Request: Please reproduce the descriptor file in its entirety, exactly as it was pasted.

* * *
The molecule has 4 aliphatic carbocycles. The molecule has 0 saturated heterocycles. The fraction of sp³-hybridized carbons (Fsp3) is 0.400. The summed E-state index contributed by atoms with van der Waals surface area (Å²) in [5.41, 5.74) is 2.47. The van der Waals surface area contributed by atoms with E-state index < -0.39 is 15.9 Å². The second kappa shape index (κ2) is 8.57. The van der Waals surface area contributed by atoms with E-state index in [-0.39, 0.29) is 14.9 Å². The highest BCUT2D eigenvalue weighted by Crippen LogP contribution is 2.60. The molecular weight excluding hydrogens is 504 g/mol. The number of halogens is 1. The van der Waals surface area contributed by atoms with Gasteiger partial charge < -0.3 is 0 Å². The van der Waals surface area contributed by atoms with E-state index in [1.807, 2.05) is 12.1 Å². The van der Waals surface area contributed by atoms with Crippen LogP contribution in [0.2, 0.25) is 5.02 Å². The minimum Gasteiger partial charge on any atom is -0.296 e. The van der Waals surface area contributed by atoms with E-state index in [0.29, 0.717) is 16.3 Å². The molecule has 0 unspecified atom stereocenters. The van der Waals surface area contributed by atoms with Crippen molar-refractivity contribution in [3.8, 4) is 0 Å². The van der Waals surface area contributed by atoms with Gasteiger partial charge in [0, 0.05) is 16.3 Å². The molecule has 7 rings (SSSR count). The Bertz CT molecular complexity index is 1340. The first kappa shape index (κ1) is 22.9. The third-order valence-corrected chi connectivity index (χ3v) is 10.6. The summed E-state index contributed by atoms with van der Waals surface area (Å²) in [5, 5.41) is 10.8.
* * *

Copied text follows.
The molecule has 4 aliphatic carbocycles. The molecule has 0 saturated heterocycles. The fraction of sp³-hybridized carbons (Fsp3) is 0.400. The summed E-state index contributed by atoms with van der Waals surface area (Å²) in [5.41, 5.74) is 2.47. The van der Waals surface area contributed by atoms with E-state index < -0.39 is 15.9 Å². The second kappa shape index (κ2) is 8.57. The van der Waals surface area contributed by atoms with E-state index in [-0.39, 0.29) is 14.9 Å². The highest BCUT2D eigenvalue weighted by Crippen LogP contribution is 2.60. The molecular weight excluding hydrogens is 504 g/mol. The number of halogens is 1. The van der Waals surface area contributed by atoms with Gasteiger partial charge < -0.3 is 0 Å². The van der Waals surface area contributed by atoms with E-state index in [1.807, 2.05) is 12.1 Å². The van der Waals surface area contributed by atoms with Crippen LogP contribution in [0.2, 0.25) is 5.02 Å². The minimum Gasteiger partial charge on any atom is -0.296 e. The van der Waals surface area contributed by atoms with E-state index in [0.29, 0.717) is 16.3 Å². The molecule has 0 unspecified atom stereocenters. The van der Waals surface area contributed by atoms with Crippen molar-refractivity contribution in [3.8, 4) is 0 Å². The van der Waals surface area contributed by atoms with Gasteiger partial charge in [0, 0.05) is 16.3 Å². The molecule has 7 rings (SSSR count). The Bertz CT molecular complexity index is 1340. The first kappa shape index (κ1) is 22.9. The third-order valence-corrected chi connectivity index (χ3v) is 10.6. The summed E-state index contributed by atoms with van der Waals surface area (Å²) in [5, 5.41) is 10.8.